I see vivid connections between the artist and the schools. I see creative intelligence as essential for learning across the curriculum. I have been an art teacher, licensed in K-12, for my 32 years now past college graduation. I have taught in private schools, public school systems, museum schools, co-operative artist communities and in my own studio I ran summer camps for children, all ages.
Artistic intelligence for me embodies who I am and how I hope my Goddard students reflect and develop into professional teachers. Generally, I work with our Goddard students who wish to become art teachers, however, I do advise others who look to integrate learning within the arts into their plans for teaching.
I see teaching as a solid profession where compassion, creativity, sensible values and work ethics merge. The best teachers are those who take time to develop their inner lives and reflect upon their passion. Teachers are called to teach yet the skills to teach can be developed over time, with patience, communication and mentoring. My work in Teacher Licensure allows me to cross lines of structured learning with reflective and individualized student journeys.
I found my way to Goddard in 2002. I came first as a student in Education. I knew that my journey was destiny here in this small central rural area of Vermont. It held promises for me as an educator and artist. I left Ohio soon after I was hired on our faculty in 2006. These beautiful rolling hills of Vermont offered a perspective on self, family and art that I truly needed. It was refuge. There was hope in this landscape. I love my teaching and my connection to art and education and helping my students to become teachers. It was a role I had always imagined I could do but it took Goddard to help me believe in myself.
Now I live in Strafford, Vermont, in the middle of the woods among 50 acres, in the Upper Valley area, a great location to reach all central cities in New England. Yet, I maintain my connection to my former community of Cabot, Vermont, which sits on the edge of the Northeast Kingdom, and it is a place of sustenance and love. I still have my old Cabot farmhouse, always in transition stages where I brought my five children to be raised in a flavor of progressive learning, values and constant change. Now the house is being reconstructed by my older son, in a flavor of re-creating its history, its honor and its sense of place in Cabot.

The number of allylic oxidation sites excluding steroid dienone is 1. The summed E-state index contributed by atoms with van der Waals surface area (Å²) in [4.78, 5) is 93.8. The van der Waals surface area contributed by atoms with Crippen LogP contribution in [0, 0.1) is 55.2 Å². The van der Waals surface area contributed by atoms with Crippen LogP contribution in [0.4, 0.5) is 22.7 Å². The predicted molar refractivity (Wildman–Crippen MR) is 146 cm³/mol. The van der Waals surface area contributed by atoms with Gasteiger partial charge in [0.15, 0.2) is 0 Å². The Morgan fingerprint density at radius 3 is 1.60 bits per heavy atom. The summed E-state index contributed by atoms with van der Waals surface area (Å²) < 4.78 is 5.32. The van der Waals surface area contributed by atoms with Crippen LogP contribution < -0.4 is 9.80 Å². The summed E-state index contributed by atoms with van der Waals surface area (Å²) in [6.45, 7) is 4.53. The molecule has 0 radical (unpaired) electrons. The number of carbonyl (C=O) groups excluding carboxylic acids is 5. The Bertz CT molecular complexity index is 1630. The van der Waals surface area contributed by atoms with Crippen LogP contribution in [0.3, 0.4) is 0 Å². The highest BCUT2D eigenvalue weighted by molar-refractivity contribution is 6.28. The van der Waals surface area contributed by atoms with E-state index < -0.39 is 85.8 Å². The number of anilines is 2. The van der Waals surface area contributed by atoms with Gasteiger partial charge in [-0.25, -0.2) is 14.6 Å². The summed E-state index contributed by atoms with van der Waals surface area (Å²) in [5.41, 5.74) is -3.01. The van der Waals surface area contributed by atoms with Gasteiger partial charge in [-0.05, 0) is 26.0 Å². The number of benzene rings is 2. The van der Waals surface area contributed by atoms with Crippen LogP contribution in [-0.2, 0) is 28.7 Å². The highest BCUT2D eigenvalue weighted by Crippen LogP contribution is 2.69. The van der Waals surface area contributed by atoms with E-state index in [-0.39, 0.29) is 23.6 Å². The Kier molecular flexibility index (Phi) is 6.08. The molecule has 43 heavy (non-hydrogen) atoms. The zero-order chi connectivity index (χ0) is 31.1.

In addition to my art and Goddard teaching, I teach yoga in my studio in Strafford, Kumari Studios, and look to my yoga practice on and off the mat to guide my mindful attendance in life. My home is my canvas yet I also paint on stretched canvas, wood, walls and any surfaces that allow me self-expression.
I begin with images of the land, the mountains, the skies that go on forever. Then I take those images and distort them with my palette knives. I begin to blend and scrape the paint, layer upon layer. I blend and intersect colors until gradually they lose a singular definition and adopt new meaning in color and space on the canvas. Certain shapes emerge. Other shapes are unidentifiable. The painting screams of a timeless loss of form.
I encourage my Goddard students to share their art with others and me, and I demand that my students, who are becoming art teachers, never forget their own artistic practice. That gift of creative expression, in whatever form it survives, will give them the perspective to work in any setting with students, in a process-based or discipline based art curriculum.
Goddard College will change you if you chose to come here. It has changed me and made me find stronger, more compassionate and courageous paths as an educator. It is about taking risks and going deeper inside your capacities than you were ever asked to reach. Your work here will position you as a teacher who changes the way others think about themselves and learning on local as well as global levels.